But despite Botnick’s resume and the band’s deep respect for him, it took actually hearing his approach to their music before they were ready to pull the trigger. “Even though Bruce is amazing and we grew up listening to our parents’ Doors and Beach Boys albums, at first, we weren’t sure he was gonna work,” says singer/guitarist Kevin Fielding. “We had our own sound we were going for. So just to try things out, we had him mix the song ‘Evelyn,’ and it came out totally different than how we would have done it. Super bare-bones. The double in the vocal was just barely audible and creepy—it was very ‘Riders on the Storm.’ So we were like, alright, we gotta do this.”
Initial tracking for Ice Cream’s Classically Trained was done by friend and engineer Mike Carnahan, with Botnick bringing it home on overdubs and mixing. The band—Fielding, singer/guitarist Joe Sample, bassist Bryce Fernandez and drummer Louie Rappoport—sounds at once comfortable and urgent. You can almost hear them looking into each other’s eyes as they blast through the songs with their guitar amps bleeding into the drum mics and the drums bleeding into the vocal mics and everything blending together in a glorious cacophony. There’s a power to the unvarnished simplicity of the approach.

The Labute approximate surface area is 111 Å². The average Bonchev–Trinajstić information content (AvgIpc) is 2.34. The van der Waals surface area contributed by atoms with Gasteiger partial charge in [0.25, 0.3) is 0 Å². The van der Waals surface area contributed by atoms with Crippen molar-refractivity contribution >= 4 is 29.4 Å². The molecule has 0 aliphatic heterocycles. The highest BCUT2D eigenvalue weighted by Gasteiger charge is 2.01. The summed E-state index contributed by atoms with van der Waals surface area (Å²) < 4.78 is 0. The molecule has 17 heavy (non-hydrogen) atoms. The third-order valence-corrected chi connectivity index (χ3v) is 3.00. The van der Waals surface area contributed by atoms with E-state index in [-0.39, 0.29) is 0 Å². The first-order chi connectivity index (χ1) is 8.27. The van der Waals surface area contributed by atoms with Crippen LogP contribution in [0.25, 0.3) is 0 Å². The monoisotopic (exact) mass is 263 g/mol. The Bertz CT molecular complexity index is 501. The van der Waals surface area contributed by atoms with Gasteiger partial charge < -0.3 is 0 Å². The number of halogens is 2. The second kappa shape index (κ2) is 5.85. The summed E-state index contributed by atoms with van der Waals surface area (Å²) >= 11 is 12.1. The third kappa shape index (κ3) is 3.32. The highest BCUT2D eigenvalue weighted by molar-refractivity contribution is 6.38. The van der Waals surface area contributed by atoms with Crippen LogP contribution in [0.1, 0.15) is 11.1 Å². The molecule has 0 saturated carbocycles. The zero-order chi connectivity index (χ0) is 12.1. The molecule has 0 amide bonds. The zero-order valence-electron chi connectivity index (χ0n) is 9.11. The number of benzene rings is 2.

“When we’re left alone to mix things on our own, in the past we’ve had a tendency to overthink and overanalyze,” Sample says. “Bruce was the voice of reason. He kept things pure. He’d remind us, ‘It sounds good the way it was tracked. The more we get away from that, the more of the magic we’re gonna lose.’”
“Yeah, we had to present a strong case to him if we wanted to double something, or use reverb or add gain,” Fielding says. “He’d be like, ‘Well, go ahead—it’s your album to f*** up.’ In almost all cases, he’d push back against our initial impulses, so we had to rethink two or three times exactly what we wanted. He’s passionate about how music sounds raw. Now we are, too.”